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Carrie Steckl, Ph.D.Carrie Steckl, Ph.D.
Finding Meaning Through the Many Windows of Wellness

A Caring Request to Keep Your Feet (and ALL of your toes) on the Ground

Carrie Steckl, Ph.D. Updated: Dec 11th 2012

Relaxing pedicure: $50
Designer high heels: $200
Chopping off your pinky toes to fit into them: priceless a really bad idea

gold sparkling high heel shoeI'm proud to be a Midwesterner for many reasons - the region's friendliness, diligent work ethic, and dedication to family, to name just a few. But now I have another reason to be thankful for my geographic heritage: Midwesterners don't lop off their appendages for the sake of fashion.

The corollary to that statement is that other parts of the country DO cut off their toes. And apparently, it's true. A recent influx of media reports and blog posts indicate that the latest trend on the West and East coasts (particularly in Los Angeles and New York) is something called the "toe tuck" (ick).

The procedure involves slimming a toe by removing its bones or simply chopping off the toe altogether. This allows the person to more easily wear the super-pointy, ultra-uncomfortable designer shoes that are more appropriate for Barbie dolls than for real human beings.

To quote Dave Barry, "I swear I am not making this up." People are actually asking podiatrists for cosmetic foot surgery that leaves them with only 8 toes so they can justify forking over several hundred dollars for upscale designer heels. And many of those podiatrists are happily applying their scalpels.

But not all podiatrists are taking advantage of this latest trend. Ethical doctors are refusing to perform the procedure without a legitimate medical reason, such as structural damage or intractable pain. These doctors (such as podiatrists in my wonderfully Midwestern state of Illinois) state that "toe tucking" comes with significant risks such as infection, scarring, and deformity. In other words, the podiatrists that refuse to perform this ridiculous procedure are upholding their promise to "do no harm."

You may ask how toe tucking is any different from tummy tucking, face lifts, or a myriad of other cosmetic procedures elected for non-medical purposes. You're right - it's not. And I don't like the other procedures either.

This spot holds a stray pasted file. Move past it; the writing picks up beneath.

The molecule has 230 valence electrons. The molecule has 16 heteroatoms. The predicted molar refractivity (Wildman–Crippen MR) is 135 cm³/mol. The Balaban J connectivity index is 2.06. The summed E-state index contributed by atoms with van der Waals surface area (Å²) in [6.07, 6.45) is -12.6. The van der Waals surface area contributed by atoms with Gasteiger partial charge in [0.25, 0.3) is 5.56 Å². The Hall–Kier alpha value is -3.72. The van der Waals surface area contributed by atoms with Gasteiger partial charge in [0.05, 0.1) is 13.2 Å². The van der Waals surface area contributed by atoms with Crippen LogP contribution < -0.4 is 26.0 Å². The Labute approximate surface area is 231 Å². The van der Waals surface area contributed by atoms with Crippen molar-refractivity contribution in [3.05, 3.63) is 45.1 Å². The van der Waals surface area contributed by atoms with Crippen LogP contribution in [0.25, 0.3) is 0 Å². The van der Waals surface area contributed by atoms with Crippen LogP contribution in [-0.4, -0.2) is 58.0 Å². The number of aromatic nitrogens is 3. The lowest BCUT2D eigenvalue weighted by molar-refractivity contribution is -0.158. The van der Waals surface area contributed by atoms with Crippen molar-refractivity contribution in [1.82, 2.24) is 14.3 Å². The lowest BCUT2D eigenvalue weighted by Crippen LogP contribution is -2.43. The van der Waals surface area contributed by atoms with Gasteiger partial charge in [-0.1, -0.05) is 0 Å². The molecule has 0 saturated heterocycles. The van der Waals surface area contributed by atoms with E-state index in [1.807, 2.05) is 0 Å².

What makes people do these things? I can't help but think of the footbinding practices in ancient China, where young girls were forced to break the soft bones of their arches and toes in order to bind them closer and closer together into tiny foot packages imbued with pain and medical problems. They did this because having tiny feet was a requirement for marrying into a higher social class. Is that what toe tucking is really about? Do some people feel they need to fit into the most upscale shoes on the market in order to "qualify" for inclusion into the social elite?

Is our need for acceptance so great that we are willing to self-mutilate for social rewards? If so, perhaps that need comes from the social isolation we've created in our current world, where many of us are only artificially connected with others. I fear that living in technological bubbles deprives us from the face-to-face social connections we need to feel content with our true selves.

While toe tucking might make an amusing media blast, I am deeply disturbed by this growing trend. I implore you to love yourself just the way you are. Please, please don't put your own health at risk for the sake of impressing others or meeting a perceived societal expectation.

Please keep your feet (and all of your toes) on the ground, standing proud and peaceful.

 

Carrie Steckl, Ph.D.

It’s a true blessing to have you visit my blog on mental health and wellness. I also write blogs on faith and caregiving in addition to teaching part-time for Columbia College of Missouri. For more information about my background and writing, visit my webpage at carriesteckl.com.

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